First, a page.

My response:

Thanks for the feedback Karen.

As the former mayor, you bring a unique perspective to the issue. Let's hope Tacoma can move past trying to to force downtown Tacoma and its urban centers into being auto centric unwalkable suburban strip malls.


by ixia on 7/8/2009 @ 3:15pm
What's the fear? Only if we don't change anything, nothing will change. For many years I lived in urban areas in Europe. You don�t need a car because everything you need is right there. Downtown areas are completely blocked to vehicle traffic (except few hours early morning for delivery to stores). Restaurants and cafes take over the streets and sidewalks and merchants have their ware out as well. Farmers markets are daily, permanent and outdoors, even in cold winters. One day a week is evening sale when all the stores are open till 10 pm. Food vendors set up, musicians appear. People come from outlaying areas to hang out, shop, visit and just feel urban for a bit.
If we plan for parking, we will have parking. If we plan for people, we will have people. If we plan for next year, next year we will have to plan again. If we plan for the next 100 years, perhaps we can move into a livable future with our downtown.

by Erik on 7/13/2009 @ 10:32pm
The Tribune has announced the parking conference but forgot to mention that professor Shoup will be keynoting the conference:


by Erik on 7/13/2009 @ 10:34pm

BTW, here is Shoup's 10 page "Curriculum Vitae":


It is doubtful that anyone has even visited Tacoma with one quarter of Shoup's parking expertise.

Here is Tacoma's opportunity to come up to speed on the issue.

by seejane on 7/14/2009 @ 11:17am
When I go to Seattle or Portland I expect to pay for parking AND to have to walk a few blocks. To me it's a sign of a successful urban area.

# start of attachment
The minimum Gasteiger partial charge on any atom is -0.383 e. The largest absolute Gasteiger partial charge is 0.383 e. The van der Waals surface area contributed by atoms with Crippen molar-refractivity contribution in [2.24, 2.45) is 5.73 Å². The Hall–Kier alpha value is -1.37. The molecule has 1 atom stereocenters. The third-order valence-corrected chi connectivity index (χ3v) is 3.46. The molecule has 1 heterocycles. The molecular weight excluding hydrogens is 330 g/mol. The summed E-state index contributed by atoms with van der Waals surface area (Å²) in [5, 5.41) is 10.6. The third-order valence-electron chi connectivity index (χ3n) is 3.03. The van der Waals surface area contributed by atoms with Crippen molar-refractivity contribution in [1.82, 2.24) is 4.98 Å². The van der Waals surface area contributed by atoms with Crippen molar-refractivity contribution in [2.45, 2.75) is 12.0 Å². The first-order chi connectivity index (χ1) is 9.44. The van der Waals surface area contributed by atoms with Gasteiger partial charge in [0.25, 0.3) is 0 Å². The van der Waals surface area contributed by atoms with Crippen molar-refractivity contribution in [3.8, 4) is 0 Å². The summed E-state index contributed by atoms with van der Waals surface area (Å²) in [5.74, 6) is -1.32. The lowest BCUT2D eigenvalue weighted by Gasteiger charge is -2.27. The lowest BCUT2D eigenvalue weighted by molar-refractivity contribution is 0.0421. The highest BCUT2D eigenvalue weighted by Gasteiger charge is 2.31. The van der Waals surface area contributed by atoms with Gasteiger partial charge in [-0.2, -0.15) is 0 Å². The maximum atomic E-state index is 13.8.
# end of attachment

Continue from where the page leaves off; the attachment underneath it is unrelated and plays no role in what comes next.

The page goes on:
I don't think it's the elected officials that are the major problem with the city... has anyone ever tried to reason with Kurtis Kingsolver the engineering division manager.

by Nick on 7/14/2009 @ 1:21pm
Ah, but aren't most non-elected city positions managed by elected officials? Certainly not directly, but move up the chain of command and there should be an elected official somewhere at the top. If city employees aren't getting the results citizens want, it's our elected officials' jobs to put someone in that position who can.

I'm not familiar with Kurtis, so I won't pass judgment on him. But as a general rule, it's our elected official's responsibility to ensure that, through them, our collective will is properly executed.

by Erik on 7/16/2009 @ 3:39pm
Mixed use center update>

From my comment on Exit 133 on the actions of the Tacoma City Council:

Great hearing. Tacoma’s leadership has made great strides in understanding urban design over the last three years thanks to a great amount of work by local Tacomans including local members of the AIA.

Most specifically, the council is finally understanding how suburban parking requirements force urban areas to resemble suburban strip malls and why parking needs to be based on market demand as other cities have recognized.

The revisions to the mixed use center and the amendments offered by the council members will allow Tacoma to finally take a step toward rebuilding a walkable city rather than forcing everything to resemble strip malls or having our urban areas simply remain dead year after year.

David Boe and many others at the hearing spoke out in favor of one amendment or another.

The council members proposed amendments are beneficial so long as they are not modified or gutted in the end.